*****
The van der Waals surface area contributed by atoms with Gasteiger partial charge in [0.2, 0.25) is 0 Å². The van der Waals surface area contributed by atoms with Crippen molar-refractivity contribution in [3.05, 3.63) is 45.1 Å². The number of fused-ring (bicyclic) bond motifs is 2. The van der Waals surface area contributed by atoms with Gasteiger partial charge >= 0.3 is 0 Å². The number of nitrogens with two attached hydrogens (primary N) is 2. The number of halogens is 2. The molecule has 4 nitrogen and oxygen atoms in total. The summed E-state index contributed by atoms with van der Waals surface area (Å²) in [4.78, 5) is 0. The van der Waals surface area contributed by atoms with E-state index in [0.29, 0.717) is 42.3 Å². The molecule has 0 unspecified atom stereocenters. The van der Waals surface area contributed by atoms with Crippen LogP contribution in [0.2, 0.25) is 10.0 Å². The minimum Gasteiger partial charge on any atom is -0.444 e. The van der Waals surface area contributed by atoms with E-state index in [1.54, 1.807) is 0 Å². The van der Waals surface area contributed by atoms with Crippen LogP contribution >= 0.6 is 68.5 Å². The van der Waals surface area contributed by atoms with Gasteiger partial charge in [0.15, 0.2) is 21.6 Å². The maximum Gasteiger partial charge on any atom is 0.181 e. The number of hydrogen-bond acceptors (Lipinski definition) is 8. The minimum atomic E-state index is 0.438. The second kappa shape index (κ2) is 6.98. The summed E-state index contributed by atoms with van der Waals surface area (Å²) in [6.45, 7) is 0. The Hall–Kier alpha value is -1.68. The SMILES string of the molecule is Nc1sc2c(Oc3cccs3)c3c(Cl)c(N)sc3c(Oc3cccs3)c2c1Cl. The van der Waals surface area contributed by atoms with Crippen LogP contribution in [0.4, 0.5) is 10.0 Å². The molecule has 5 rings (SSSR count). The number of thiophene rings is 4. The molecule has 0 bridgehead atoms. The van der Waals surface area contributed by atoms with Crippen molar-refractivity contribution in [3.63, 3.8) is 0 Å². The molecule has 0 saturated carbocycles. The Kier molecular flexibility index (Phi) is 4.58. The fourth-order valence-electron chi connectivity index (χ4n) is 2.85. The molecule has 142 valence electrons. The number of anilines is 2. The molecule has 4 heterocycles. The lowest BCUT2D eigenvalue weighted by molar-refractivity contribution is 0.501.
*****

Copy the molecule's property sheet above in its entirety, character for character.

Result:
The van der Waals surface area contributed by atoms with Gasteiger partial charge in [0.2, 0.25) is 0 Å². The van der Waals surface area contributed by atoms with Crippen molar-refractivity contribution in [3.05, 3.63) is 45.1 Å². The number of fused-ring (bicyclic) bond motifs is 2. The van der Waals surface area contributed by atoms with Gasteiger partial charge >= 0.3 is 0 Å². The number of nitrogens with two attached hydrogens (primary N) is 2. The number of halogens is 2. The molecule has 4 nitrogen and oxygen atoms in total. The summed E-state index contributed by atoms with van der Waals surface area (Å²) in [4.78, 5) is 0. The van der Waals surface area contributed by atoms with E-state index in [0.29, 0.717) is 42.3 Å². The molecule has 0 unspecified atom stereocenters. The van der Waals surface area contributed by atoms with Crippen LogP contribution in [0.2, 0.25) is 10.0 Å². The minimum Gasteiger partial charge on any atom is -0.444 e. The van der Waals surface area contributed by atoms with E-state index in [1.54, 1.807) is 0 Å². The van der Waals surface area contributed by atoms with Crippen LogP contribution >= 0.6 is 68.5 Å². The van der Waals surface area contributed by atoms with Gasteiger partial charge in [0.15, 0.2) is 21.6 Å². The maximum Gasteiger partial charge on any atom is 0.181 e. The number of hydrogen-bond acceptors (Lipinski definition) is 8. The minimum atomic E-state index is 0.438. The second kappa shape index (κ2) is 6.98. The summed E-state index contributed by atoms with van der Waals surface area (Å²) in [6.45, 7) is 0. The Hall–Kier alpha value is -1.68. The SMILES string of the molecule is Nc1sc2c(Oc3cccs3)c3c(Cl)c(N)sc3c(Oc3cccs3)c2c1Cl. The van der Waals surface area contributed by atoms with Crippen LogP contribution in [0.4, 0.5) is 10.0 Å². The molecule has 5 rings (SSSR count). The number of thiophene rings is 4. The molecule has 0 bridgehead atoms. The van der Waals surface area contributed by atoms with Crippen molar-refractivity contribution in [3.63, 3.8) is 0 Å². The molecule has 0 saturated carbocycles. The Kier molecular flexibility index (Phi) is 4.58. The fourth-order valence-electron chi connectivity index (χ4n) is 2.85. The molecule has 142 valence electrons. The number of anilines is 2. The molecule has 4 heterocycles. The lowest BCUT2D eigenvalue weighted by molar-refractivity contribution is 0.501.